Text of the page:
Building MPICH For Development
When developing MPICH itself it is often useful to build the library differently than you would for production use. This page aggregates several tips and tricks for making your development life easier when working with MPICH.
Enable Debugging Symbols
--enable-g=dbg to get debugging symbols included in the build.
--enable-g=option - Control the level of debugging support in the MPICH implementation. option is a list of comma separated names including none - No debugging mem - Memory usage tracing handle - Trace handle operations dbg - Add compiler flag, -g, to CFLAGS, CXXFLAGS FFLAGS and F90FLAGS. log - Enable debug event logging meminit - Preinitialize memory associated structures and unions to eliminate access warnings from programs like valgrind mutex - Enable error checking on pthread mutexes all - All of the above choices
Personally I (goodell@) usually build with:
--enable-g=all. I will drop some or all of these for performance testing. I also find that it is useful to include
CFLAGS=-g3 to enable gcc to expand macros.
Configure With "strict"
MPICH is a very portable project and one of the only ways to ensure that we are developing portable code on a permissive compiler like gcc is to configure gcc to be as strict and pedantic as possible. The MPICH configure provides an option to make this easy:
I recommend using
--enable-strict=posix for those situations where
all is too constraining and you know what you are doing. This strictness will also help to catch general programming errors, not just portability issues.
When debugging MPICH, you may want to use
gdb to step into the code to see what's going on inside the code, whether to check out a variable or to track a segmentation fault. Here are several tips for you to use
gdb in MPICH development.
The default cflag of MPICH,
-O2, will change the instruction order of your application. It will cause
gdbjump to unexpected lines in your code when you doing stepping. The solution is to configure with
Another way of doing this is to change the flags in config.site.
Debugging Multiple Processes
To use gdb to debugging multiple processes. You need to have xterm installed. Then you can launch multiple MPI processes in gdb with following command:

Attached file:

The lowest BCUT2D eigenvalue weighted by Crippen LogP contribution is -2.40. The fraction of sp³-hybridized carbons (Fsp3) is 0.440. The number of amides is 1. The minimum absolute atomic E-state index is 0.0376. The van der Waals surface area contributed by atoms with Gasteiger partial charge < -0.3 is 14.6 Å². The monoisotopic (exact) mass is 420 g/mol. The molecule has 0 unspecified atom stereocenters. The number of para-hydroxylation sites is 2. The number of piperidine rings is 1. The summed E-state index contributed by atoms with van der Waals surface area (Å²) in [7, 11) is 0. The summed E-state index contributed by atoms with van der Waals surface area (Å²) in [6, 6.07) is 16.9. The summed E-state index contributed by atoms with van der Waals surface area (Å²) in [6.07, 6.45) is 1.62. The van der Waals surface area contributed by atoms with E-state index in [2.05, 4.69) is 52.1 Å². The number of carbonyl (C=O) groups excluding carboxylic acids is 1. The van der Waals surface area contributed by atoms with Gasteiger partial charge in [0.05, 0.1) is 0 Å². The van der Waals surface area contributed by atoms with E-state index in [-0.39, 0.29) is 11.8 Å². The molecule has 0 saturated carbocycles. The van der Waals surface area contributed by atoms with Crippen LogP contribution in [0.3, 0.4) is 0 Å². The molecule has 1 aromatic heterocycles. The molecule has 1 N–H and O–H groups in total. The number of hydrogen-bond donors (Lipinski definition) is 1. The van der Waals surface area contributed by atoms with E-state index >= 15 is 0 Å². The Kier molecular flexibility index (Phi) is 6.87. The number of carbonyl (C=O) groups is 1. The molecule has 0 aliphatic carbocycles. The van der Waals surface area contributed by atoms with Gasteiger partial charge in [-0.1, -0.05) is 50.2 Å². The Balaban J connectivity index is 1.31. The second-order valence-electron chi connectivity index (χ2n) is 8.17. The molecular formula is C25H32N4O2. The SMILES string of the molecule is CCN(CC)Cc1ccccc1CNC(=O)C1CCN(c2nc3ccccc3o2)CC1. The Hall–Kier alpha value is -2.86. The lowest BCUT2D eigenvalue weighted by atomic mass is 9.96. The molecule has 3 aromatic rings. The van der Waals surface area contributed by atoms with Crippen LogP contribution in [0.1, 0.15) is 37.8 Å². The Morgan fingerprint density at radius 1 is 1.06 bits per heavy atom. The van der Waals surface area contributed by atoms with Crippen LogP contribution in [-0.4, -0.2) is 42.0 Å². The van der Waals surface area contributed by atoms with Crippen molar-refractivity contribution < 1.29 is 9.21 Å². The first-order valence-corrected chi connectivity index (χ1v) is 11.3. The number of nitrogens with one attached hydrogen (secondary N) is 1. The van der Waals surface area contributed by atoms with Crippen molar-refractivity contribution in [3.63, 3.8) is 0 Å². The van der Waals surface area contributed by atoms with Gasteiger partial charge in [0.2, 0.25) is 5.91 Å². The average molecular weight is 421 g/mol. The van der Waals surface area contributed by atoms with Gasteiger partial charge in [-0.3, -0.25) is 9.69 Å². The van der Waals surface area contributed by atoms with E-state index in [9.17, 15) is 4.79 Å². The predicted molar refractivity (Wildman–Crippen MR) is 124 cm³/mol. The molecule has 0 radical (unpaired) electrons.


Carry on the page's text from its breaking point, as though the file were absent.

mpiexec -n [number of processes] xterm -e gdb ./your_app
Or you want to launch gdb windows only for ranks 0 and 4.
mpiexec -n 1 xterm -e gdb ./your_app : -n 3 ./your_app : -n 1 xterm -e gdb ./your_app
A very simple way to attach
gdb to a MPI process is to
- place a empty loop in your code:
pgrepto find your process id, attach
(gdb) set var a = 0to jump out of the loop
Additional note: the default setting of xterm may be ugly. You may want to Configure xterm Fonts and Colors for Your Eyeball.
gdb provides a Text User Interface for you to show the source file, the assembly output, the program registers and gdb commands in separate text windows. Check it out in TUI. Here is a screenshot.
For mac users, you may need to build gdb from source because the default gdb provided by apple does not support TUI.
Building GDB for OS X
Use DDD instead of GDB
If you are more comfortable with GUI-enabled debuggers, you may want to use DDD instead of GDB. The corresponding commands for launching MPI process in ddd are:
mpiexec -n [number of processes] ddd ./your_app mpiexec -n 1 ddd ./your_app : -n 3 ./your_app : -n 1 ddd ./your_app
A nice alternative to gdb's TUI mode is cgdb "The Curses Debugger". It's a curses front-end to gdb, with vi-like navigation out of the box. Use it the same way you'd use gdb: cgdb passes its command line arguments down to gdb.
Compile Programs with "-g"
It is a little tricky to get the compiled binary support -g. See the make process for cpi as a reference.
cd examples make -n cpi
make -jN where
N is some number like 4 or 8. This only works starting with MPICH2-1.5, since prior to that the build system used an approach that was not parallel-make safe.
When developing MPICH it's not uncommon to need to
make clean or
make distclean fairly often for various reasons. One way to help reduce the time drain that this can be is to use ccache. On my desktop this utility cuts my build times in half or better. For setup just read the docs on the ccache site, they are pretty good.
Don't Build Unnecessary Code
If you know you won't need a particular feature of MPICH then you might be able to disable it to speed up compilation or to prevent configure from complaining. For example you can pick and choose from the following list of systems that can be disabled:
--disable-fortran --disable-cxx --disable-romio
The first three are useful if you only need the MPI C language bindings. They disable the Fortran and C++ bindings. The last one disables MPI-IO support.
Use VPATH Builds
You can build several versions of MPICH from the same source tree by doing what's known as a "VPATH build". Let's assume you have your source in some directory like:
/foo/bar/mpich-trunk. If you are using an git version of the code you will need to do an ./autogen.sh in this source directory (see here.
Now let's say that you want to build two versions, one with a supported thread level of MPI_THREAD_SINGLE and one with MPI_THREAD_MULTIPLE. You would create two directories that are not in the source directory like
/foo/bar/multiple. Change to the
single directory and run
../mpich-trunk/configure --prefix=/foo/bar/single-installed --enable-threads=single
Next change to the
multiple directory and issue the same commands but replace "single" with "multiple" everywhere. You now have two builds of MPICH from the same source tree.
Platform specific build instructions
The following wiki pages contain additional platform-specific build information.